My Time at Corning Museum of Glass
The 2-week course I took at the Corning Museum of Glass with Denise Stillwaggon Leone was amazing! She was so generous with her time and so patient with us. We had a great class of 6 people along with a wonderful teacher’s assistant Cat Burns to help us along our journey. The journey started by learning a new language. Enamels, frits, sandblasting, hi-fire, low-fire, fusing and cold working were some of the things we were learning. The very first day we learned stage sand blasting and I completed this piece.
I was not completely thrilled with the finished product but I got the concept and could see the possibilities. We were given a 3/4 inch thick piece of glass and I worked on this piece for the next week and a half.
I finished it literally in the last few minutes of work time we had. First I thought I had ruined the piece by inadvertantly passing the sand blasting nozzle over an area that was supposed to stay untouched. Well mistakes can also be opportunities and this accident opened the door for me to loosen up the piece by giving it a few more gentle passes with the sandblasting nozzle in a few different areas. I would love to have more time to explore the possibilities of this technique the results are so sensual.
I was sand blasting pretty much every day!
The second day we were instructed to find some things to print. I gathered as many natural elements as I could find outside and another student found me a feather. Thank you Beth for your keen eye. We printed with water based ink and then re-scaled the prints on a copier. After they were printed on a transparency we used a light sensitive film to make a stencil that was stuck to the glass. Then came the sand blasting and like magic the details of the print were engraved into the glass. Here is my first one.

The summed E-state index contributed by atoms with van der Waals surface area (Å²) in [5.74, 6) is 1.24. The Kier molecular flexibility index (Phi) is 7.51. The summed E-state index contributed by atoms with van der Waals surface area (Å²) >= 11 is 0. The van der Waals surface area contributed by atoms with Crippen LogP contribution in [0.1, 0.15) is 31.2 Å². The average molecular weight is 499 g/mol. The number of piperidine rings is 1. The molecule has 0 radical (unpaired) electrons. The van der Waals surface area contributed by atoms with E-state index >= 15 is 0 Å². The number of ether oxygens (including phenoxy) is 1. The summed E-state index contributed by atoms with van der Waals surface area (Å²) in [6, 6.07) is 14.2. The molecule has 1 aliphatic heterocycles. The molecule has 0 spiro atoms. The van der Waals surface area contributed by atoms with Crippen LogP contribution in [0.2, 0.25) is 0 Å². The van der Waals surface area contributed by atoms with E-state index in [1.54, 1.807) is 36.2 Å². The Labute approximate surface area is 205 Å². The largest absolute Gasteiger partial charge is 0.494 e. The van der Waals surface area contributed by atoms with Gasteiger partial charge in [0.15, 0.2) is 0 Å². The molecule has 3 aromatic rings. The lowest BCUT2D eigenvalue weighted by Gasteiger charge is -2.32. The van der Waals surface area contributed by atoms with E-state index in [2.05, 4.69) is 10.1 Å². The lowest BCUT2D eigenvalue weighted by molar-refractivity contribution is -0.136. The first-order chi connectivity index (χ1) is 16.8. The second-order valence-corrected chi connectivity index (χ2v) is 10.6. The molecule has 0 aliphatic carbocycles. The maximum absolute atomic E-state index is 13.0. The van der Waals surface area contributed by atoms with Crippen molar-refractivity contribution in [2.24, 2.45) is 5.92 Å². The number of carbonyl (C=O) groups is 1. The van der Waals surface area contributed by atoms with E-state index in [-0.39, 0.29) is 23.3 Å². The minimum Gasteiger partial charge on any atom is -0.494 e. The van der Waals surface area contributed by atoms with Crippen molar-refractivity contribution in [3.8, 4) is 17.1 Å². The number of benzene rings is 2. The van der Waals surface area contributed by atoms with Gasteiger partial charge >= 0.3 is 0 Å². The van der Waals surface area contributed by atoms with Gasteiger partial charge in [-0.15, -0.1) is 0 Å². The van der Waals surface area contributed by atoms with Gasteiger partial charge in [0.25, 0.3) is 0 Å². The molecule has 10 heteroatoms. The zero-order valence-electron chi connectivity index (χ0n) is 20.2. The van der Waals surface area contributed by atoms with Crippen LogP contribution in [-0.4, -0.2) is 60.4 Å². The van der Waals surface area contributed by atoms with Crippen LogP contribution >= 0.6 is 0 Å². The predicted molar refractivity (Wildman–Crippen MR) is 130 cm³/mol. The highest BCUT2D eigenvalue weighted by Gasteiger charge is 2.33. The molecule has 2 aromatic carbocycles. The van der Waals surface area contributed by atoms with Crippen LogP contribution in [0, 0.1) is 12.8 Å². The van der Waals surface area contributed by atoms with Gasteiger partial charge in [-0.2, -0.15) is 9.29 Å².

We were able to fill it with powdered enamel and fire it to give it color. The process is magical and I decided to use the feather in the stack that we eventually worked on. We also photo sand blasted a halftone photograph onto glass. Here’s my mushroom gills, at the top you see the half tone photo printed on a transparency and the bottom image is it sand blasted on glass. It’s photographed with black paper behind it.
I decided to give it a painterly treatment with silver stain. I wanted it to feel like an old damaged photo.
We learned some painting techniques as well. Here’s one example.
Our next project was a piece we called a stack that was going to be 8 layers of glass fused together. I made my own colored glass with fruit which is powder glass that was sifted in layers onto the glass and then fired.
This is called a frit wafer that is made by sifting powdered glass onto kiln shelf paper. After firing, it can be layered into the stack.
This is how they looked before they were stacked and fired.
I learned a lot working on this piece. With the time we had left I worked on a few other pieces using my own photographs and continuing the nature theme.
I’ll be showing some of these pieces at my up-coming show in November at the Mezzanine Gallery , in the Carvel State Office Building in Wilmington, DE. This amazing opportunity was made possible through a grant from the Delaware Division of the Arts.